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Complaint to Child Rights Commission Puts Spotlight on Sex‑Selective IVF

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May 1, 2018

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A complaint made in March to the Maharashtra State Commission for Protection of Child Rights is gaining momentum, putting sex-selective IVF practices in the spotlight.

Shubhangi Bhostekar, a resident of Mumbai, has alleged that her husband, without her knowledge, hired a surrogate who, through sex selection during a pre-implantation process to screen for genetic abnormalities, gave birth to a baby boy late last year. Bhostekar has two daughters, aged 14 and 5, with her husband; she also alleges previous forced abortions in pursuit of a male child following the birth of her second daughter, and that all three of them were kicked out of the family home before the birth of the boy. Jaslok Hospital, which facilitated the surrogacy, refutes the accusation, saying it was impossible to determine fetal sex at the stage at which the fetus was transferred to the surrogate’s uterus.

The child rights commission referred the complaint to the Maharashtra state government for investigation; currently, per Scroll.in, “the police have referred the matter to a medical board, consisting of government doctors, for expert opinion, Senior Police Inspector at Mulund station Shripad Kale said.”

The IVF process in question is called a Preimplantation Genetic Diagnosis (PGD). The screening has been in use for decades, and is intended to screen for genetic viability, but is often misused to illegally predetermine the sex of the fetus, experts say. In the report, writer Priyanka Vora cites ‘a study conducted in Iran, where PGD is widely used for gender selection, found that it was ‘100% successful in achieving the desired sex.'”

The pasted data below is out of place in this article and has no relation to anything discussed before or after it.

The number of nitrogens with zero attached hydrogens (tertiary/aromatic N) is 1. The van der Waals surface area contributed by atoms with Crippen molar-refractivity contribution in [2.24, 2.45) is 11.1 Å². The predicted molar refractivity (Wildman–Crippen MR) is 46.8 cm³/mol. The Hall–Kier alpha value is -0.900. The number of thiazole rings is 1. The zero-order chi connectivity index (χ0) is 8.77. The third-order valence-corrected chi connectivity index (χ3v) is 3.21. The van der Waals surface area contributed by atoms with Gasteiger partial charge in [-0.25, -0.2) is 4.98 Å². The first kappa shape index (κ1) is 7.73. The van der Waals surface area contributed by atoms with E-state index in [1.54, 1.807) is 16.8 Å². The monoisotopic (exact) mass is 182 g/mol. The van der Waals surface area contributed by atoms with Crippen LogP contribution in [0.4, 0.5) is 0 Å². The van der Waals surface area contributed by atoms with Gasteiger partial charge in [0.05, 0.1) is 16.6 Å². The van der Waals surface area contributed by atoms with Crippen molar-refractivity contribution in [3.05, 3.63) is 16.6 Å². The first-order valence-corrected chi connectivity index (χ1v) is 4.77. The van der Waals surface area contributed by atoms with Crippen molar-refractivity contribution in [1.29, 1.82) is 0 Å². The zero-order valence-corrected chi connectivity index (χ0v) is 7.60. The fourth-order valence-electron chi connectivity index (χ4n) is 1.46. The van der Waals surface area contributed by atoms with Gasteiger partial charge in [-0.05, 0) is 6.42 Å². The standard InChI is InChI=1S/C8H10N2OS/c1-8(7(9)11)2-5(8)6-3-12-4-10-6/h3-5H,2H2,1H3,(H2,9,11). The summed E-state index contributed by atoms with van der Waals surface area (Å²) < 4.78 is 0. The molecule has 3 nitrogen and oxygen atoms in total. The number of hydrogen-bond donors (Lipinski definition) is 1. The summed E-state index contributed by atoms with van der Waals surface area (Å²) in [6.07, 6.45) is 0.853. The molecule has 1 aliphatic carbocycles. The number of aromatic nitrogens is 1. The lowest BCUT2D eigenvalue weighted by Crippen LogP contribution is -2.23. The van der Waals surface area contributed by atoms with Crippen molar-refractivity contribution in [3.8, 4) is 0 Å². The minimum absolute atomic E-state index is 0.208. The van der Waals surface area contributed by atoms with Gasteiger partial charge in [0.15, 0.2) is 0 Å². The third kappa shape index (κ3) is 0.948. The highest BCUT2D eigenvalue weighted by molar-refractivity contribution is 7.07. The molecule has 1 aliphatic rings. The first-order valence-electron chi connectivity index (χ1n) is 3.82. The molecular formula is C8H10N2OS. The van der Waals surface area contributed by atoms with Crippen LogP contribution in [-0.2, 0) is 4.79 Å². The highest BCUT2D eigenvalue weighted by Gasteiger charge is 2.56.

Experts have been aware of PGD’s potential (and use) in assisting sex selection for nearly two decades. Arguments have been made in favor of banning the procedure, and in favor of legalizing and regulating sex selection, yet no law has been passed. Pertinent to this case, though not to all cases involving PGD-assisted sex selection, India also lacks any kind of enforceable regulation of the surrogacy industry, creating two glaring legal gaps that contribute both to the widening of the country’s already-skewed gender ratio and the exploitation of women.

Vora’s article ends with a call for regulation from public health and bioethics researcher Amar Jesani: “The Bill to regulate assisted reproductive technology was never introduced in Parliament,” said Jesani. “And without regulating the ART industry, having a bill for regulating surrogacy is not enough.”

Indeed, it’s questionable whether the proposed bill on surrogacy is enough even to regulate that industry. What India needs is a national discussion of bioethics, similar to the discourse France just engaged in, which can then inform comprehensive and forward-looking regulation of the assisted reproduction industry.

But before engaging in that, there needs to be a national and individual reckoning of what constitutes an ideal family, and how far parents should be allowed to go to achieve that vision. Despite Beti Bachao, Beti Padhao and years of programs of that ilk, India’s population is missing 63 million girls who should have been born over the past three decades, but weren’t, due to sex-selective practices by parents. In a family with two daughters already, is it wrong to want a son? After all, the sum total already does its bit to contribute to leveling the gender disparity. And Vora quotes an infertility specialist who notes that many couples who come to her asking to select the sex of a second child are seeking a girl.

But, the fact that parents are starting to request female children is soured by stories like Bhostekar’s. It’s difficult to get excited that girls are wanted as second children, when they’re still not valued as first or only.

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Written By Liesl Goecker

Liesl Goecker is The Swaddle’s managing editor and has been living and writing in Mumbai since 2010. She is passionate about women’s rights, everyone’s health, and caffeine.

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